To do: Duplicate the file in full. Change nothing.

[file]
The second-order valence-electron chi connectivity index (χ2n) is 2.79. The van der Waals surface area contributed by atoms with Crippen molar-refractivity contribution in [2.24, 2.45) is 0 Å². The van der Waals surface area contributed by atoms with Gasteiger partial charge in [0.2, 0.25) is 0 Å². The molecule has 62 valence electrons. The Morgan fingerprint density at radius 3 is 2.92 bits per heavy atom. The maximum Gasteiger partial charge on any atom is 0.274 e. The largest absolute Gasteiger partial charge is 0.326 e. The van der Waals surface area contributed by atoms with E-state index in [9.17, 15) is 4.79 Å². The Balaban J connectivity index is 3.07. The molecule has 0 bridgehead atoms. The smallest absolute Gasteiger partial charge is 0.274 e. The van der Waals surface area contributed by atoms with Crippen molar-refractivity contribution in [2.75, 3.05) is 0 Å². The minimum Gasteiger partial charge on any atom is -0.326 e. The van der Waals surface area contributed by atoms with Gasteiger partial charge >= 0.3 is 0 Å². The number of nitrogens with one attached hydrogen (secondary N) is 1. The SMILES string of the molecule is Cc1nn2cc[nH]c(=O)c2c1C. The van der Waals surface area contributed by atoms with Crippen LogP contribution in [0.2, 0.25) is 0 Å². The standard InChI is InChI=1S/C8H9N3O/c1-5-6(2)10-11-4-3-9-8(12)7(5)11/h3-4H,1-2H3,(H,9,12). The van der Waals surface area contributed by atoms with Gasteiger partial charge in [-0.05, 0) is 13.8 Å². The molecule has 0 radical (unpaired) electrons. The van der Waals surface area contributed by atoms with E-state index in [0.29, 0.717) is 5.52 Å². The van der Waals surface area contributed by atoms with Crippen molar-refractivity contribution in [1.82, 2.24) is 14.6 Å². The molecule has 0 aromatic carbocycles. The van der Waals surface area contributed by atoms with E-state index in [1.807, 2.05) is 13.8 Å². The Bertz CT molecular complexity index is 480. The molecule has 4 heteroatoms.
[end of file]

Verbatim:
The second-order valence-electron chi connectivity index (χ2n) is 2.79. The van der Waals surface area contributed by atoms with Crippen molar-refractivity contribution in [2.24, 2.45) is 0 Å². The van der Waals surface area contributed by atoms with Gasteiger partial charge in [0.2, 0.25) is 0 Å². The molecule has 62 valence electrons. The Morgan fingerprint density at radius 3 is 2.92 bits per heavy atom. The maximum Gasteiger partial charge on any atom is 0.274 e. The largest absolute Gasteiger partial charge is 0.326 e. The van der Waals surface area contributed by atoms with E-state index in [9.17, 15) is 4.79 Å². The Balaban J connectivity index is 3.07. The molecule has 0 bridgehead atoms. The smallest absolute Gasteiger partial charge is 0.274 e. The van der Waals surface area contributed by atoms with Crippen molar-refractivity contribution in [2.75, 3.05) is 0 Å². The minimum Gasteiger partial charge on any atom is -0.326 e. The van der Waals surface area contributed by atoms with Gasteiger partial charge >= 0.3 is 0 Å². The number of nitrogens with one attached hydrogen (secondary N) is 1. The SMILES string of the molecule is Cc1nn2cc[nH]c(=O)c2c1C. The van der Waals surface area contributed by atoms with Crippen LogP contribution in [0.2, 0.25) is 0 Å². The standard InChI is InChI=1S/C8H9N3O/c1-5-6(2)10-11-4-3-9-8(12)7(5)11/h3-4H,1-2H3,(H,9,12). The van der Waals surface area contributed by atoms with Gasteiger partial charge in [-0.05, 0) is 13.8 Å². The molecule has 0 radical (unpaired) electrons. The van der Waals surface area contributed by atoms with E-state index in [0.29, 0.717) is 5.52 Å². The van der Waals surface area contributed by atoms with Crippen molar-refractivity contribution in [1.82, 2.24) is 14.6 Å². The molecule has 0 aromatic carbocycles. The van der Waals surface area contributed by atoms with E-state index in [1.807, 2.05) is 13.8 Å². The Bertz CT molecular complexity index is 480. The molecule has 4 heteroatoms.